It’s already been revealed that tribal mechanics will play a part in Magic’s fall set, the horror themed Innistrad. We also know that the almost completely forsaken werewolf tribe will be getting a lot more attention. Inspired by one of Bennie Smith’s columns at Starcitygames, in which he speculated how the werewolves will function mechanically, I decided to create some speculative werewolf cards and see how they shake out.
It turns out that transforming creatures is a really difficult mechanic to pull of in Magic. There are ways to do it that are relatively simple, and ways to do it that are satisfying and capture the top-down design you were looking for, but it’s hard to find a way that does both.
Our first try is the red creature above with the jokey, horror movie name. It’s pretty basic — you get a little dude that can be sacrificed to make a bigger dude. Of course, you can just sac him the instant he comes into play and get 5/3 first striker for four mana (that sacrifice effect should probably have a mana cost to make this a little more fair and to keep it common). To get maximum mileage, you’ll want to use him to chump block, then sac. Or sac and use the token as a surprise big blocker. This is your basic “hulk out” effect, which some werewolves mirror, transforming when they get angry.
Traditionally, though, werewolves are tied to the phases of the moon. This is the hardest effect to get right in Magic. The moon waxes and wanes, and the power of a werewolf shifts along with it. Moonrage Werewolf experiences somewhat arbitrary power shifts that are somewhat controlled by your opponent, but it would be nice in limited when your opponent is really hitting her curve. Haste gives you a nice surprise aspect. “Oh, you tapped out to play that nice artifact? Here, have some Moonrage.”
By moving the werewolfism to an enchantment, we start to get some of the contagious lycanthropy effect. This turns any old creature into a mini Ball Lightning. Afterward, you’re left with a meek, weak human, just like in the movies when the werewolf wakes up naked and drained after a night out on the fur. It’s definitely weird to have a red card produce a white token creature, but probably not as weird as making a totally new token type (0/1 red human tokens?). The Flashback ability, which we know will be in Innistrad, grabs you a little extra mileage out of the card and also makes sense in that werewolves don’t just transform once. You can boost that soldier token one more time when the moon is full.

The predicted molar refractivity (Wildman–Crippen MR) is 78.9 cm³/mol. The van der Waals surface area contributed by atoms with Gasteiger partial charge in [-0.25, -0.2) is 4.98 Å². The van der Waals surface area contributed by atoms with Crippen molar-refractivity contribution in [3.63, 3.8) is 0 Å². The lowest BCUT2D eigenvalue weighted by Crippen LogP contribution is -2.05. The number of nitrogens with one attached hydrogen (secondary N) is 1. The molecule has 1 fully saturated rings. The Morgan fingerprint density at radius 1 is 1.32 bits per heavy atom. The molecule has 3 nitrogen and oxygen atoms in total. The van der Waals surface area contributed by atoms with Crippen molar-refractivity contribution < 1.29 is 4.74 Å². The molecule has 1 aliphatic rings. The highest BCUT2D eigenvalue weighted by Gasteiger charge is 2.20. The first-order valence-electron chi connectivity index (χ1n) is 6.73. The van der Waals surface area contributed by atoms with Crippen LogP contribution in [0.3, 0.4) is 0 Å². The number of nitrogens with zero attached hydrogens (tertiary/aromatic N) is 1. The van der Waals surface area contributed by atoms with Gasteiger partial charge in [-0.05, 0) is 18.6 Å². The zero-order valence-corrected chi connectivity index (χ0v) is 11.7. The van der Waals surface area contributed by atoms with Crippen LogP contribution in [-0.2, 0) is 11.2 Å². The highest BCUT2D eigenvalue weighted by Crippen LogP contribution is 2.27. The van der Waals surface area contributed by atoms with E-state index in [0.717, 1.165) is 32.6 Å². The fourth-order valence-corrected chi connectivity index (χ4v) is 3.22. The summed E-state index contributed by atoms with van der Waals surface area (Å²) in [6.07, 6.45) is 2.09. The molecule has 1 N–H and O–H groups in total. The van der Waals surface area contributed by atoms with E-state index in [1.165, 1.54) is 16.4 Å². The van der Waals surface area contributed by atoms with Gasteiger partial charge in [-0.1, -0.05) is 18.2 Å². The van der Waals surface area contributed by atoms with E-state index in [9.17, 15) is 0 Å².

Here we shift the transformation to a non-aura enchantment. The top-down design breaks down a little on this one — the +1/+1 to non-wolf creatures doesn’t have any basis in werewolf lore, it’s only there to keep this from being a dead card in limited. The non-token clause is there to keep it from being utterly broken. The really interesting aspect of this card is that it only works during your turn. This mimics changing moon phases, and it’s also an overlooked mechanic in Magic that drives aggro strategies without speeding up the overall game too much.
And here’s an example of how a fairly straightforward effect is incredibly difficult to model using Magic rules. Admittedly, the wording wouldn’t be as wordy if not for the ridiculous “beginning of your end step” nonsense. But still, we have a nice idea, a creature that is big and scary one turn, then wimpy the next, that requires a lot of juggling and text to pull off. This is also a terrible card. You don’t get to attack with a 6/6 until two entire turns after you’ve cast it.
Mark Rosewater revealed that werewolves will be green and red, but in trying to design a card that treats lycanthropy as a disease I ended up in blue. Apparently the first human infected was a wizard, but he hung out with a lot of druids and barbarians.